The brown hare (or European hare) is native to Europe and Western Asia and commonly found in the Scottish Borders. The hare lives mainly in open fields and thrives on arable farmland feeding on grass, weeds and crops in the summer, and buds, twigs and bark in winter. Larger than a rabbit the hare has elongated ears with a predominantly brown body, paler underside, and black markings on its ears and tail.
Hare shooting in the Scottish Borders is less widespread than rabbit shooting and is prohibited on many shoots. Often found as part of a mixed species walked up day or occaisionally driven if numbers get too large from 1 October to 31 January.
The blue hare (or mountain hare) is smaller than the European hare and is largely adapted to mountainous habitats and is commonly found in northern Scotland, with its brown summer coat turning to white in the winter. Its diet is similar to the brown hare preferring grass, but grazing on twigs and bark when there is snow on the ground.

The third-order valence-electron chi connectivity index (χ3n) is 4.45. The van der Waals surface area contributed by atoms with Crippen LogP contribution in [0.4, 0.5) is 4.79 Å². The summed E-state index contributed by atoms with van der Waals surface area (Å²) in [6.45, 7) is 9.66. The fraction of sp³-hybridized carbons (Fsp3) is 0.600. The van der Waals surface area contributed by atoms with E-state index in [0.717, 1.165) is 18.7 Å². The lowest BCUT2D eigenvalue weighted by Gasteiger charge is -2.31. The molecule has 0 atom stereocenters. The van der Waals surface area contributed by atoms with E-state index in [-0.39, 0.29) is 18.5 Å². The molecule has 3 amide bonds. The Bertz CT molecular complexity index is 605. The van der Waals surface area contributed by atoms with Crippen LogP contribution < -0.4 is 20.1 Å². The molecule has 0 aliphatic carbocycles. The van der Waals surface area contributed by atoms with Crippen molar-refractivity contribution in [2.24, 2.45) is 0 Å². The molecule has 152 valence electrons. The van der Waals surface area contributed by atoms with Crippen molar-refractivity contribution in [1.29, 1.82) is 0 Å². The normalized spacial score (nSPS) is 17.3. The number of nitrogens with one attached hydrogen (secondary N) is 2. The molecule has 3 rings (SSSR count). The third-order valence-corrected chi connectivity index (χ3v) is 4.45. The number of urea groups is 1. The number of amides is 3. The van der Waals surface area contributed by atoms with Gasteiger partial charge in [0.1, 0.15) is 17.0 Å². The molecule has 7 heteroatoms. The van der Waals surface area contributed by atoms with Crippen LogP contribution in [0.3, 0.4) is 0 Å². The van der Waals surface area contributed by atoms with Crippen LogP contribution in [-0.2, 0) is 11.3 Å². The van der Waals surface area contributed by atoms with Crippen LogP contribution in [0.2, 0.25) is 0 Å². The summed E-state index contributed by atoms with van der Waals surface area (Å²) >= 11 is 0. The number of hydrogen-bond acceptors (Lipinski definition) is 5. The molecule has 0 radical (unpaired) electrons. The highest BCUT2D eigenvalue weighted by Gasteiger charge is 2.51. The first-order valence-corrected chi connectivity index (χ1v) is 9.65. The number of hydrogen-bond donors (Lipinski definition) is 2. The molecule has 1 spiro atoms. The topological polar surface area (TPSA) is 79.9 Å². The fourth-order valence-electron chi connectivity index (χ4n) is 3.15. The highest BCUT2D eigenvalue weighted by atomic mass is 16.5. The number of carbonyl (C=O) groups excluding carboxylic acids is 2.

Numbers of hare vary depending on the success of the beeding season and they are most commonly shot by a team of guns on a walked up day from 1 August to 31 December. Blue hare are not resident in the Scottish Borders, but if you would like to shoot them as part of a mixed shooting day we would be happy to arrange this for you, just give us a call.
Exclusively Scottish can tailor make shooting packages for novices, single guns, couples, small groups and teams, or even customise an entire shooting based holiday for you. So if you're visiting the Scottish Borders for a holiday get in touch and we'd be happy to help!